Send to

Choose Destination
Macromol Biosci. 2019 Jun 21:e1900114. doi: 10.1002/mabi.201900114. [Epub ahead of print]

Preparation of Small-Diameter Tissue-Engineered Vascular Grafts Electrospun from Heparin End-Capped PCL and Evaluation in a Rabbit Carotid Artery Replacement Model.

Author information

School of Materials Science and Engineering, Beijing Institute of Technology, Beijing, 100081, China.
Beijing Key Laboratory of Pre-clinic Research and Evaluation for Cardiovascular Implant Materials, Fuwai Hospital National Cardiovascular Center, Peking Union Medical College and Chinese Academy of Medical Sciences, Beijing, 100037, China.
Department of Vascular Surgery, Xuanwu Hospital and Institute of Vascular Surgery, Capital Medical University, Beijing, 100053, China.


Aiming to construct small diameter (ID <6 mm) off-the-shelf tissue-engineered vascular grafts, the end-group heparinizd poly(ε-caprolactone) (PCL) is synthesized by a three-step process and then electrospun into an inner layer of double-layer vascular scaffolds (DLVSs) showing a hierarchical double distribution of nano- and microfibers. Afterward, PCL without the end-group heparinization is electrospun into an outer layer. A steady release of grafted heparin and the existence of a glycocalyx structure give the grafts anticoagulation activity and the conjugation of heparin also improves hydrophilicity and accelerates degradation of the scaffolds. The DLVSs are evaluated in six rabbits via a carotid artery interpositional model for a period of three months. All the grafts are patent until explantation, and meanwhile smooth endothelialization and fine revascularization are observed in the grafts. The composition of the outer layer of scaffolds exhibits a significant effect on the aneurysm dilation after implantation. Only one aneurysm dilation is detected at two months and no calcification is formed in the follow-up term. How to prevent aneurysms remains a challenging topic.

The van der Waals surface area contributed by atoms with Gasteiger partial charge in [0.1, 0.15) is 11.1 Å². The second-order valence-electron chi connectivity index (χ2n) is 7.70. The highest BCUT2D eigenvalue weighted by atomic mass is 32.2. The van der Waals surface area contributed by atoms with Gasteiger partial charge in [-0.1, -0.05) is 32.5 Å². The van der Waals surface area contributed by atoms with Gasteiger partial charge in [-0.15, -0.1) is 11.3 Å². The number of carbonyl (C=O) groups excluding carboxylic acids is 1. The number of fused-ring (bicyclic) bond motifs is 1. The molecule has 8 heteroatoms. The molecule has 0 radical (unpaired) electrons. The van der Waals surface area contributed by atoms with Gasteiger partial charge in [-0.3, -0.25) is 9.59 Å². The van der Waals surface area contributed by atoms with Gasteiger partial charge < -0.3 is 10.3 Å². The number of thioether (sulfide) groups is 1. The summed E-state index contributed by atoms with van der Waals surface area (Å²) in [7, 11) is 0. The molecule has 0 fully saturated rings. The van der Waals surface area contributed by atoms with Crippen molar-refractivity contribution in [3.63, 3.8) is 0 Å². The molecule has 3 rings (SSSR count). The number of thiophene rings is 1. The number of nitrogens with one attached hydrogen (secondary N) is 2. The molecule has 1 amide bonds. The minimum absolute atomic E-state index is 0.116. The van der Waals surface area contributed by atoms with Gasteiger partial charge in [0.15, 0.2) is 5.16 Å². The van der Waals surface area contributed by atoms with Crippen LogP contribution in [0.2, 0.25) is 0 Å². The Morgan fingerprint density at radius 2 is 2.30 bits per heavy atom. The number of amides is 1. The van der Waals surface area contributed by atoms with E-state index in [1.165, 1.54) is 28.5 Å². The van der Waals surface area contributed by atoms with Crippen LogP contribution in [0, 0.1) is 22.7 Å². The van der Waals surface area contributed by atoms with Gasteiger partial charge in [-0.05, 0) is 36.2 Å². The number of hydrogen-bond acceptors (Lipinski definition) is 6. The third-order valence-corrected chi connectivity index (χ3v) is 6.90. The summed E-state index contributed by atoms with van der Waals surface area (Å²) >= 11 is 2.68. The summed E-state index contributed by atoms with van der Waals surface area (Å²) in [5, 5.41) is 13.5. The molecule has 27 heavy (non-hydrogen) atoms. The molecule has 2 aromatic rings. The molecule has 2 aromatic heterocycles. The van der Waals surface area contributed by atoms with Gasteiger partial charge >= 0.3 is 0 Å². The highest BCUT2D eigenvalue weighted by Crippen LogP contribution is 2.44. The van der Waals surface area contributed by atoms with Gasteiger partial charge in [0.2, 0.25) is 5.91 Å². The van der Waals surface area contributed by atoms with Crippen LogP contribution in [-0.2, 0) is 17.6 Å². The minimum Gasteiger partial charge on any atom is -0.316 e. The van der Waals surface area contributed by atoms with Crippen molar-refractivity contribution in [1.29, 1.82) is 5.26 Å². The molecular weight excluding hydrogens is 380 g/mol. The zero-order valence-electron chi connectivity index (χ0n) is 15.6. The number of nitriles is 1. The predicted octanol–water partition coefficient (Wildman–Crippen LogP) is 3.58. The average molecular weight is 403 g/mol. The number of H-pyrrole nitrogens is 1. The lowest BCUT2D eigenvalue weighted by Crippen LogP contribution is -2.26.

aneurysm; electrospinning; heparin; poly(ε-caprolactone); tissue-engineered vascular graft


Supplemental Content

Full text links

Icon for Wiley
Loading ...
Support Center